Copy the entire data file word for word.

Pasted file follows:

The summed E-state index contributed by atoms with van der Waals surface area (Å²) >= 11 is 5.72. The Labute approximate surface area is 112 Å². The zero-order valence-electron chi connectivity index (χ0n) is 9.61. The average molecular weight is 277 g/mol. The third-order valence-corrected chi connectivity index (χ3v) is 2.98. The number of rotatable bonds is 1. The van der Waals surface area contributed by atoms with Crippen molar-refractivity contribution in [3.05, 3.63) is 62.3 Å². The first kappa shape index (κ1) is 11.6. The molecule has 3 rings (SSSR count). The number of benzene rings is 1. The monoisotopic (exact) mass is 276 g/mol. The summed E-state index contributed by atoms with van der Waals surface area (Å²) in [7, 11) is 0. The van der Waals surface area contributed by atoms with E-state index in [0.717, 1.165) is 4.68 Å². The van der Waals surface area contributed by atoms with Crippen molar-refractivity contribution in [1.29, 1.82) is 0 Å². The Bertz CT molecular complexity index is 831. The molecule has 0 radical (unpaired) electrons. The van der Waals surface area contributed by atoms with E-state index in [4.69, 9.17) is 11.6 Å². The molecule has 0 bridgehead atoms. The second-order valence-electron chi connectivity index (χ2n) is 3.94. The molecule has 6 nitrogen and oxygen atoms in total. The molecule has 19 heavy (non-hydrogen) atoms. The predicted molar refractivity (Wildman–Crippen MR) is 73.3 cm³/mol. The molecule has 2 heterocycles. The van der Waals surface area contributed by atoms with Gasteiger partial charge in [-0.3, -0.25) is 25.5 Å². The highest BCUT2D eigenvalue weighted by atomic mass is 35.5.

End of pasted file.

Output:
The summed E-state index contributed by atoms with van der Waals surface area (Å²) >= 11 is 5.72. The Labute approximate surface area is 112 Å². The zero-order valence-electron chi connectivity index (χ0n) is 9.61. The average molecular weight is 277 g/mol. The third-order valence-corrected chi connectivity index (χ3v) is 2.98. The number of rotatable bonds is 1. The van der Waals surface area contributed by atoms with Crippen molar-refractivity contribution in [3.05, 3.63) is 62.3 Å². The first kappa shape index (κ1) is 11.6. The molecule has 3 rings (SSSR count). The number of benzene rings is 1. The monoisotopic (exact) mass is 276 g/mol. The summed E-state index contributed by atoms with van der Waals surface area (Å²) in [7, 11) is 0. The van der Waals surface area contributed by atoms with E-state index in [0.717, 1.165) is 4.68 Å². The van der Waals surface area contributed by atoms with Crippen molar-refractivity contribution in [1.29, 1.82) is 0 Å². The Bertz CT molecular complexity index is 831. The molecule has 0 radical (unpaired) electrons. The van der Waals surface area contributed by atoms with E-state index in [4.69, 9.17) is 11.6 Å². The molecule has 0 bridgehead atoms. The second-order valence-electron chi connectivity index (χ2n) is 3.94. The molecule has 6 nitrogen and oxygen atoms in total. The molecule has 19 heavy (non-hydrogen) atoms. The predicted molar refractivity (Wildman–Crippen MR) is 73.3 cm³/mol. The molecule has 2 heterocycles. The van der Waals surface area contributed by atoms with Gasteiger partial charge in [-0.3, -0.25) is 25.5 Å². The highest BCUT2D eigenvalue weighted by atomic mass is 35.5.